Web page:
We at Guatemala VIM are aware of the occasional U.S. State Department travel warnings regarding Guatemala, particularly of reports of violence against U.S. citizens which appear in U.S. newspapers. We are also sensitive the safety concerns and apprehensions that VIM group leaders and participants have about coming to Guatemala.
We want to assure you that we do everything in our power to insure your safety while you are in Guatemala. We use well-traveled routes, travel in daylight, and deal with people and groups that we know are reliable.
We also offer the following suggestions:
1. Stay in your group. Do not wander off on your own away from the group, particularly at night.
2. Do not wear expensive clothing or jewelry. Do not display large sums of money. Group leaders should calculate payments for drivers and interpreters in advance so that exact amounts can be placed in individual envelopes. All cash should be carried surreptitiously in money belts. Large amounts of money should be divided among co-group leaders. Whenever possible, pay VIM fees and construction costs with checks made out to Iglesia Metodista VIM to avoid carrying cash.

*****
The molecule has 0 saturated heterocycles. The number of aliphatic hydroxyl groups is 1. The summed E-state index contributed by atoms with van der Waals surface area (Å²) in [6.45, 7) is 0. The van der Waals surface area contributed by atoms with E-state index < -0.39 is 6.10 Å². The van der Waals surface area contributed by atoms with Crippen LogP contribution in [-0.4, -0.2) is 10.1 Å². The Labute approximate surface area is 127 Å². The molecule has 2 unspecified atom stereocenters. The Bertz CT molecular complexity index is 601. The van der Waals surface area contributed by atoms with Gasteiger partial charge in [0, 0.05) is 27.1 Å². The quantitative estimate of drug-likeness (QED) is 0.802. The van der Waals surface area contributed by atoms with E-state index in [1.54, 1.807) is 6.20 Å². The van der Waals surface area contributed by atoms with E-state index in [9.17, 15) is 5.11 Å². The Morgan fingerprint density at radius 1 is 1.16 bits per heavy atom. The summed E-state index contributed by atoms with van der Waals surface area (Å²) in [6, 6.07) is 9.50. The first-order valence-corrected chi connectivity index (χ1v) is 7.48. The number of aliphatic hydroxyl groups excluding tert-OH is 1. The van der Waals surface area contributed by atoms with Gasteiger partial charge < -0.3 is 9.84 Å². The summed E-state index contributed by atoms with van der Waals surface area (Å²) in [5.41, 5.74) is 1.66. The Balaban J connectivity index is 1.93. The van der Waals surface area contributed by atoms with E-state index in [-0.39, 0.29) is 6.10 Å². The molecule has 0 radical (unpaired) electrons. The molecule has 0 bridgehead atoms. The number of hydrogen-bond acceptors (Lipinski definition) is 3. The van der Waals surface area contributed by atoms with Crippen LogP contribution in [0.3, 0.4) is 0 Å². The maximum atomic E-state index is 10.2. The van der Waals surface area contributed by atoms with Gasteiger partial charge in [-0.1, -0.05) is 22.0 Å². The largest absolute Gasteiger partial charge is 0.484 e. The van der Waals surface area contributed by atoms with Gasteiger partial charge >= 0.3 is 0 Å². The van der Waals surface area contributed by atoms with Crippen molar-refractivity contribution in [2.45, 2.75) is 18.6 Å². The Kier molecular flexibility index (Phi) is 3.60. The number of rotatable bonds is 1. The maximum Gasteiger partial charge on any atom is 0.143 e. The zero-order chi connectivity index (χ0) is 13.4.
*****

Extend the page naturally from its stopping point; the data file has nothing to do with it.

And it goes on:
3. Carry your passport and money with you at all times, preferably in a hidden money belt or zippered pocket. Fanny packs are not recommended as they are too obvious and are easily cut or torn off. Some smart travelers even carry a phony wallet with only a few dollars and plastic cards resembling credit cards. This can be handed over to a would-be robber while keeping your real wallet and money safely concealed.
4. Trust your driver and your interpreter. They know the culture, the local situation, and the possible risks. Consult with them about any changes in plans, how best to handle the logistics of your travels and commitments, etc.
5. Do not leave your belongings unattended. This means not leaving your camera in your hotel room or in a vehicle. Luggage is safe in a vehicle only if the vehicle is guarded. While we don’t want you to be paranoid, neither do we want you to be naïve. Be responsible for your belongings and those of other people on your team.
Remember, even in the U.S. there are crimes of violence. Most of these are related to gang activity, drugs, or revenge among locals. The same is true in Guatemala. Violence in the U.S. doesn’t prevent you from going about your daily activities. But you use caution and common sense to avoid dangerous situations. You are safer in Guatemala than you are in many inner cities of the U.S. Here in Guatemala our VIM office staff, drivers, interpreters, host communities, project leaders, cooks, and others want your experience to be positive. So be careful, but have fun!